Hayward, Wayne may have been victims
by W. Winston Skinner
Tough movie cowboy John Wayne and Susan Hayward, the Academy Award-winning actress who lived for several years in Carroll County, may have died as a result of exposure to radiation while making a film.
Wayne and Hayward were in the cast of ‘The Conqueror,” which was filmed in Snow Canyon, Utah, in the 1950s. Both stars, as well as others in the cast and crew, developed cancer which cost them their lives.
The possibility of nuclear exposure leading to those deaths is the topic of a new book, "Who Nuked the Duke?,” which was named best general non-fiction title of 2014 by San Francisco Book Festival.
“The Conqueror” was a biopic of Mongol leader Genghis Khan – with Wayne playing Khan and Hayward as his love interest, daughter of a tribal chief.
San Francisco author John William Law wrote “Who Nuked the Duke?” Law’s book concludes the filming location was close to a ground atomic blast – called Dirty Harry – at the Nevada National Security Site and that the blast left contamination that impacted the health of Hayward, Wayne and others.
"The morning of May 19, 1953, started off a bit overcast, but overall an ordinary spring day for the residents of St. George, Utah," Law said. "But it was far from that. In fact, it would be a day that would mark a dramatic change for the community and anyone who might inhabit the local surroundings for the foreseeable future."
Law writes that even though the cast and crew of “The Conqueror” would not set foot in Utah for another year, the deadly fallout had already amassed in the area where the film would be shot and the intensity of the radioactive land spelled doom for not only the movie stars, but for the supporting cast, crew and local community members who came out as film extras or to watch the stars at work.
"The movie was filmed largely in an area called Snow Canyon, a place that acted, in many ways, like a reservoir for nuclear fallout," Law said. "Because the government would only support nuclear detonations when winds were directing blasts away from Los Angeles or Las Vegas, Utah became immediate the focal point for collecting nuclear debris after the blasts."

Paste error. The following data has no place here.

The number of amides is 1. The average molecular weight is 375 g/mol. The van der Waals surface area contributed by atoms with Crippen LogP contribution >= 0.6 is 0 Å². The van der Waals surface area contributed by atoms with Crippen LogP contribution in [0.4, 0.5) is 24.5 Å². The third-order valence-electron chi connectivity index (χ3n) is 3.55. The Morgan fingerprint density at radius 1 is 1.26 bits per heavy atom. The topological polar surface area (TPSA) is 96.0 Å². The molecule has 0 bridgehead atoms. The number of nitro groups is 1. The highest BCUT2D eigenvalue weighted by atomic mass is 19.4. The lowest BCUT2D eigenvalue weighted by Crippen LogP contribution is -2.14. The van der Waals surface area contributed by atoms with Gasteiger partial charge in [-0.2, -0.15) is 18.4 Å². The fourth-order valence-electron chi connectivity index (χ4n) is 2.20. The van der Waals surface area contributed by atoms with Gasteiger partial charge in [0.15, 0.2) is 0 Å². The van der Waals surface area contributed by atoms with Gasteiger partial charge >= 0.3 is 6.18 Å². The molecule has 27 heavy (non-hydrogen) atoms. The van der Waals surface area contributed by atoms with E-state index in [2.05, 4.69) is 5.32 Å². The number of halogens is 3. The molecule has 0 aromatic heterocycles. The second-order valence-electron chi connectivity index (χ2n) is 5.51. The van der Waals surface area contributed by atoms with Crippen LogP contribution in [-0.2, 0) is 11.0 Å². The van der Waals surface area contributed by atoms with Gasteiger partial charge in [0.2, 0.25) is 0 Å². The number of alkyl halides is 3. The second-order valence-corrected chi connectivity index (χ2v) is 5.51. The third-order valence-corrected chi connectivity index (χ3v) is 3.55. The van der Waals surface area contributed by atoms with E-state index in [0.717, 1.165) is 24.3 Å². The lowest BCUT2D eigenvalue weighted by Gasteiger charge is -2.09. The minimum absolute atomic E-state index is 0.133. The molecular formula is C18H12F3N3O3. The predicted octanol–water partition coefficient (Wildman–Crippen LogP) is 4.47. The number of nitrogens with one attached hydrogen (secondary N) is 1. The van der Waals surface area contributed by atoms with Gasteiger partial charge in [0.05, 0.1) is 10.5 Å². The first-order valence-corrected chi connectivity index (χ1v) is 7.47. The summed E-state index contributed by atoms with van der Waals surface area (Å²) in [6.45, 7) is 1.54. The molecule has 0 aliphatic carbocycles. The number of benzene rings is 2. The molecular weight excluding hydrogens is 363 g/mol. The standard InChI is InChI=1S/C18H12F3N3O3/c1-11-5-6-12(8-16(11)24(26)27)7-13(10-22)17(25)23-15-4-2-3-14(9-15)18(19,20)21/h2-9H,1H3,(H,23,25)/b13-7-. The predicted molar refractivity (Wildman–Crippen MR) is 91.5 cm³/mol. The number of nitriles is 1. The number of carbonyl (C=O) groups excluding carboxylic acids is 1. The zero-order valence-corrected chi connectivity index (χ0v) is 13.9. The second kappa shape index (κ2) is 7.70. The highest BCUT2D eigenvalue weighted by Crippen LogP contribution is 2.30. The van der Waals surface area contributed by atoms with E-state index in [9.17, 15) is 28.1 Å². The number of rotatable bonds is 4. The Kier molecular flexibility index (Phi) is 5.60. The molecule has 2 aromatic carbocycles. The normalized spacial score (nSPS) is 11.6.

The cast and crew spent months filming in a region soaked in Harry's radioactive fallout, according to Law. In the years that followed dozens would be diagnosed and die of cancer related illnesses.
"Susan Hayward suffered terrible effects from cancer, and John Wayne fought the disease secretly for years," adds the author. Cast members Agnes Moorehead and John Hoyt also died of cancer, as did Dick Powell, who directed the movie.
Law speculated about why it has taken so long for the story to be fully told.
"Many of the key figures in the story smoked and it was easy to suggest that smoking was the cause of their cancers,” he said. “In addition, government denials of responsibility kept facts hidden. And because the story is told over a 30-year period, it's a puzzle that took years to piece together."
Several years ago, there were reports that 91 cast, crew and visitors to the set were diagnosed with cancer or non-malignant tumors. A doctor concluded that number was three times the expected number.
Hayward married Carrollton businessman Floyd Eaton Chalkley in 1957. They are buried at Our Lady of Perpetual Help Catholic Church in Carroll County.